Today, plenty of modern businesses are looking to expand their operations beyond borders. On this exciting internationalisation journey, international payments naturally play a critical role – helping them expand into new markets, increase conversions and even enhance lifetime customer value. But for a lot of organisations – especially SMEs that are starting to internationalise – cross-border payments can be a complex minefield of confusing jargon and puzzling rules.

In this article, we demystify this jargon so you can understand the international payments landscape better, and make the most of it to grow your business.

Foreign currency transaction and currency exchange

For a firm in one country doing business with a firm in another country, international payments usually involve foreign currency transactions, which require currency exchange (foreign exchange). Simply put, foreign exchange (forex or FX) is the trading of one currency for another. For example, suppose a Singaporean company needs to buy materials from a supplier in Germany. The supplier only accepts payments in Euros, so the business in Singapore changes its SGD into Euros to pay the supplier. The same Singapore-based company also buys equipment from a Chinese supplier who accepts payments only in their local currency, the yuan. However, since the yuan is not as freely convertible as the Euro, the two parties use USD as a ‘reserve currency’. So the company in Singapore exchanges SGD into USD, and the Chinese vendor then accesses these funds in USD. Both cases involve foreign currency transactions and currency exchanges.

The market determines the relative values of currencies against each other by means of exchange rates. So the SGD/Euro exchange rate would not be the same as the exchange rates between SGD/USD or the rate between SGD/Yuan.

Cross-border Transfer

When money is transferred from one party to another across international borders – regardless of the payment method – it constitutes an international payment or cross-border transfer.

The modern payments system has evolved over the years to include a number of methods for making (and receiving) international payments. This system now involves diverse elements including the international banking system, clearing facilities, transacting parties and the payment (i.e. funds) itself.

Remittance Service Provider or Money transmitter

A Remittance service provider or a money transmitter is a type of money service business (MSB) that permits the rapid and secure transfer of funds between businesses in different countries. Usually, they offer a cheaper and faster alternative to banks. They service provider collects currency from its customers in the sending country, sends transfer instructions to its affiliate in the receiving country, deposits the currency into a bank account, and effects one or more electronic funds transfers through the bank to settle its accounts with the affiliates.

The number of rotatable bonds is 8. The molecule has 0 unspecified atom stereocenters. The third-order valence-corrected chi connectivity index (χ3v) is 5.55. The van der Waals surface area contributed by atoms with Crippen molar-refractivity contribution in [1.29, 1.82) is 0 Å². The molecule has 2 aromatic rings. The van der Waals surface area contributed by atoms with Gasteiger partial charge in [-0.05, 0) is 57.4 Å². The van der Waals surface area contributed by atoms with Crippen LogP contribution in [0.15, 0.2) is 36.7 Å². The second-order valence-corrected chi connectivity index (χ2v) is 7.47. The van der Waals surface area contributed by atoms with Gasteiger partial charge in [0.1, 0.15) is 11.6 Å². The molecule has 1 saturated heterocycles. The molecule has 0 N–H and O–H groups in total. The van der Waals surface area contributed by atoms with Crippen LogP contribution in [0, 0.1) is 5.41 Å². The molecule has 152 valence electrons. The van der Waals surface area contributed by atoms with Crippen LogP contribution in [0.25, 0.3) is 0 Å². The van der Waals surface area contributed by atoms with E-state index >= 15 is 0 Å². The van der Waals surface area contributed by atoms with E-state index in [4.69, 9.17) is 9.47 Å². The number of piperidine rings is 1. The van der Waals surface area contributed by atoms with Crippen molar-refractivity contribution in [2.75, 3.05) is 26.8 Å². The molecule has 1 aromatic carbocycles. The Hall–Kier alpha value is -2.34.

Wire transfers and SWIFT

Traditionally, businesses relied on international bank transfers for cross-border payments. Major banks in each country are linked to and communicate with each other over SWIFT (Society for Worldwide Interbank Financial Telecommunication, an electronic communication network, and secure global payment and settlement system.

With an international payment, the funds transfer is initiated by a paying party or ‘originator’. This party instructs their bank to carry out payment to the account of a ‘beneficiary’ with the beneficiary's bank. Before the advent of SWIFT, these messages were usually transmitted by cable, telex or wire, which led to the terms ‘wire transfer’ and ‘wire payment.’

A wire transfer payment is executed by the originator's bank debiting the originator's account, and by the beneficiary's bank crediting the beneficiary's account. The international wire payment is then executed through a SWIFT message from the former to the latter. If the receiving bank is not the bank of the beneficiary, it acts as an ‘intermediary’. It sends another message over that country’s national wire system to the beneficiary's bank and settles with it on the books of the central bank. When this settlement is complete, the beneficiary receives their payment.

Source : Compareremit